The 20-year accord came into force on Wednesday, with South Korea's foreign minister and the US ambassador exchanging documents in Seoul.
South Korea is among top five consumers of nuclear energy in the world, and home to 23 nuclear power plants.
However, all of the nuclear fuel in the country is provided by the US.
Seoul has repeatedly urged Washington to allow South Korea to develop uranium enrichment and reprocessing capabilities, citing energy concerns and environmental issues.
The US is opposing the move, fearing that such technology could also be used for weapons-grade nuclear material.
The US government is concerned about sparking the nuclear rivalry between Seoul and North Korea, the country that already conducted three successful nuclear tests.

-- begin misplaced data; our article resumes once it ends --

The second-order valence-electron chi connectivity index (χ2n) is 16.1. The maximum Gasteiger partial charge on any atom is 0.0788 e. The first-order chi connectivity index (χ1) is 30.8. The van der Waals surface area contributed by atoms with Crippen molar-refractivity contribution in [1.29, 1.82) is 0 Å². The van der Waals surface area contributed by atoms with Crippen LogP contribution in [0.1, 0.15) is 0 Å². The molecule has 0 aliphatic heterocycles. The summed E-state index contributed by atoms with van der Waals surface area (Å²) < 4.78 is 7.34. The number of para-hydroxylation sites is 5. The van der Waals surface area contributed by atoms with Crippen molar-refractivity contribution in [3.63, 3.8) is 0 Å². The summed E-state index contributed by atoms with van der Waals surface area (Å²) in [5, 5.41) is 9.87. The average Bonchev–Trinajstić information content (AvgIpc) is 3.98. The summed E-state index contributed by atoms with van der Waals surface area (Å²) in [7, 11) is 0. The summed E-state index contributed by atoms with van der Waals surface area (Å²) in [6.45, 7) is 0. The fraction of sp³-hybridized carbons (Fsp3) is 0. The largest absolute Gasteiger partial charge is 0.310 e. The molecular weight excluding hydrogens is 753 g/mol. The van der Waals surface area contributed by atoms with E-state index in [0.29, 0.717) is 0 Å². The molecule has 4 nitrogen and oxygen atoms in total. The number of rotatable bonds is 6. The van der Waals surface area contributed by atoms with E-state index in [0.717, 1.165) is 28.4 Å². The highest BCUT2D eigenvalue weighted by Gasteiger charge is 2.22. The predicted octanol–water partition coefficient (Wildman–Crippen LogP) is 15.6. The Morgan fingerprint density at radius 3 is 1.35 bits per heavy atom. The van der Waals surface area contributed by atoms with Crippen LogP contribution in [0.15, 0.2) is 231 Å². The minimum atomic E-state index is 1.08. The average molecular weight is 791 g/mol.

The latest accord denies South Korea the right to reprocess and enrich the US-origin fuel.
However, Seoul and Washington agreed to establish a high-level committee to discuss the issue, which South Korean officials described as a step towards securing a possible consent from Washington in the future.
South Korea is also seeking to become a key exporter of atomic power plants.
The US ally could also research technologies such as "pyroprocessing" which are generally considered safe from the proliferation standpoint.
dj/kms (dpa, AFP, AP)